Knesset urged to raise minimum age for leaving child alone

will be forbidden to leave children under nine years old alone and unsupervised – instead of the current six years – if the National Council for Children Safety and Health (Beterem) persuades the Knesset to raise the age limit.
The issue will be discussed by the Labor, Social Affairs and Health Committee on Tuesday, and Beterem director- general Orly Silbinger will voice the voluntary organization’s position. In the US and Canada, for example, a child may not be left alone and unsupervised below age 10 to 13, depending on the state.
Every year, 50,000 children aged five to nine years are treated in hospital emergency rooms following injury, mostly in home accidents, though it is not known how many of them were left alone without adult supervision. Injuries occurred from falling from heights, fires, burns, poisoning, gas leaks, cuts, wandering alone in the streets and being left in a vehicle, among others.
At present, the punishment for negligence that endangered or significantly hurt, or was liable to significantly hurt, a child is three years in prison; If the adult intended to abandon his or her child, the punishment is five years’ imprisonment.
These were just a few recent cases: • A father in the center of the country left his six-year-old daughter alone at home without a key. She cried, alerting the neighbors who called the police. They broke into the home and found that she had climbed onto the countertop, broken the gas range and caused a gas leak.
• A neighbor in the north of the country heard a threeyear- old boy crying. The police broke into the apartment and found the toddler alone after his mother had gone to Haifa to study.
• An 18-month-old boy was found wandering alone in the street in the North. His mother arrived soon after, saying she had not noticed that he had left the apartment.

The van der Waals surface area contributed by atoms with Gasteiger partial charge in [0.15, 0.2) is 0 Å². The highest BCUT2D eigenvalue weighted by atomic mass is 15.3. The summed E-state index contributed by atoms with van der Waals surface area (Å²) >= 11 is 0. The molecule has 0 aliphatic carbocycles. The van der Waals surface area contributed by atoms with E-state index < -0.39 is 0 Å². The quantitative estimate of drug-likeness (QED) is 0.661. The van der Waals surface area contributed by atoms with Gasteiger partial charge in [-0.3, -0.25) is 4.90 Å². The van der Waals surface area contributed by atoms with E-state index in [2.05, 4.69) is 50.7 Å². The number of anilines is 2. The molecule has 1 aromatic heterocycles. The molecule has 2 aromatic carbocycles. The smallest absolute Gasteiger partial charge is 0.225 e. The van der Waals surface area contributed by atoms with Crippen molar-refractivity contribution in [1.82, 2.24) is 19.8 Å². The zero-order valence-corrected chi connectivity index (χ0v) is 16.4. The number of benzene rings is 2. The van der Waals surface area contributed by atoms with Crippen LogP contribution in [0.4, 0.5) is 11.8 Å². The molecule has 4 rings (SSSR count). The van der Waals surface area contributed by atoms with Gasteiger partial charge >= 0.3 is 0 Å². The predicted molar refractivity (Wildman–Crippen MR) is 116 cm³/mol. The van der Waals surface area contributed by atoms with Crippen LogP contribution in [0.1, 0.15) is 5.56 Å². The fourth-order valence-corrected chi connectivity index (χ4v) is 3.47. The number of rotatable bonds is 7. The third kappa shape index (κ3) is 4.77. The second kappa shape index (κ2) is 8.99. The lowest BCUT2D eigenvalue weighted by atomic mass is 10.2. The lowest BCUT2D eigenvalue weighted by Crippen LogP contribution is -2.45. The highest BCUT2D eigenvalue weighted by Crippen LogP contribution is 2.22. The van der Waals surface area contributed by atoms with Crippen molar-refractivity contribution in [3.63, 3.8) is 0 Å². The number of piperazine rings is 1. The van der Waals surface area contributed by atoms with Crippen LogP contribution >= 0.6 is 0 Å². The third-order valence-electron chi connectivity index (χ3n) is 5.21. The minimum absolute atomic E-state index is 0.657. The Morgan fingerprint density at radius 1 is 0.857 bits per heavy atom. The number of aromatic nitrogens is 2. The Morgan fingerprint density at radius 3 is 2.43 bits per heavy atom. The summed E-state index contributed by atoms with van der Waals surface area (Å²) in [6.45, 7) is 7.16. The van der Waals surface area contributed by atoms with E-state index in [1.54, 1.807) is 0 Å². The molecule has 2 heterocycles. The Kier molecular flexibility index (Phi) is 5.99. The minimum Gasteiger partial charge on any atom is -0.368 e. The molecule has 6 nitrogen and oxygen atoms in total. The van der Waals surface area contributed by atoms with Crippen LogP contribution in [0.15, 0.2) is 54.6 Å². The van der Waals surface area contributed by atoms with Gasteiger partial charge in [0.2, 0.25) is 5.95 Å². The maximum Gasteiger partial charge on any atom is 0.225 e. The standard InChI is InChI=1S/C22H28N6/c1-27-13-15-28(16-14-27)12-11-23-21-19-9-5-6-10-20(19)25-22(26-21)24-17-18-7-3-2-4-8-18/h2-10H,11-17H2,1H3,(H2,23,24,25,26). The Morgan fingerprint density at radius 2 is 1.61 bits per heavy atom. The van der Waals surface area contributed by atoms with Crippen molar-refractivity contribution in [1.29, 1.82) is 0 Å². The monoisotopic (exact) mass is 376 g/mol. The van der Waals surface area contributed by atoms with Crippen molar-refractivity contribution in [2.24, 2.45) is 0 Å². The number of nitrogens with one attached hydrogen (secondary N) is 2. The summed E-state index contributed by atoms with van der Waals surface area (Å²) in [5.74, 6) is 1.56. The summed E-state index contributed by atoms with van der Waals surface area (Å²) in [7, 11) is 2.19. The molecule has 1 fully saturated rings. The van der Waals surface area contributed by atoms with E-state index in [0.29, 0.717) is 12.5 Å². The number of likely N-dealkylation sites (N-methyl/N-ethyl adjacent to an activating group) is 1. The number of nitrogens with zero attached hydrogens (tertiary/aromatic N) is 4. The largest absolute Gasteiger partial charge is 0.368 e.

• A resident in the center of the country called the municipal security department after he saw a girl climbing on the railings of her home balcony and was about to fall. The Fire and Rescue Service arrived in time and removed three children who had been left alone behind a locked door.
• A father in the South forgot to take his year-old daughter to her day care center and then went off to work. The mother found her unconscious three hours later, and the baby was taken in serious condition to the hospital.
Comparing a 2008 survey conducted among a representative sample of Israeli Jewish parents to a similar survey in 2001, Beterem found there had been a significantly fewer people were aware that it is forbidden to leave young children alone and unsupervised.
The same was true about the age when children can be allowed to cross the street by themselves (age nine).
A large majority knew that it was dangerous to leave a child in a public pool unsupervised.
But more than a third said that was “the lifeguard’s job.”
According to the 2008 survey of 700 Jewish parents, 53 percent said one parent remains at home with young children during the school vacation; the rate was higher among parents with a very low income (76%) and among the religious (64%).
Twenty-nine percent said grandparents or other relatives take care of young children during the vacation, while others said they went to a summer camp or educational framework or had a teenage or adult babysitter.
A 2009 Beterem survey of the Arab sector found that 45% do or would leave children under 12 alone at home, and 28% do not or would not do so.
Child safety experts note that youngsters don’t understand that they can be injured or the finality of death. They are also less aware of dangerous situations and are unable to properly judge the actual distance of a car from where they are. Youngsters may also be impulsive.
Silbinger urges parents of children older than nine to be prepared by parents for remaining alone by putting dangerous objects away; teaching them how to use heaters, electricity and gas; showing how to leave the home and building; insisting that the door never be opened for strangers; leaving prepared food that does not need to be warmed up; and supplying emergency and relatives’ or neighbors’ phone numbers.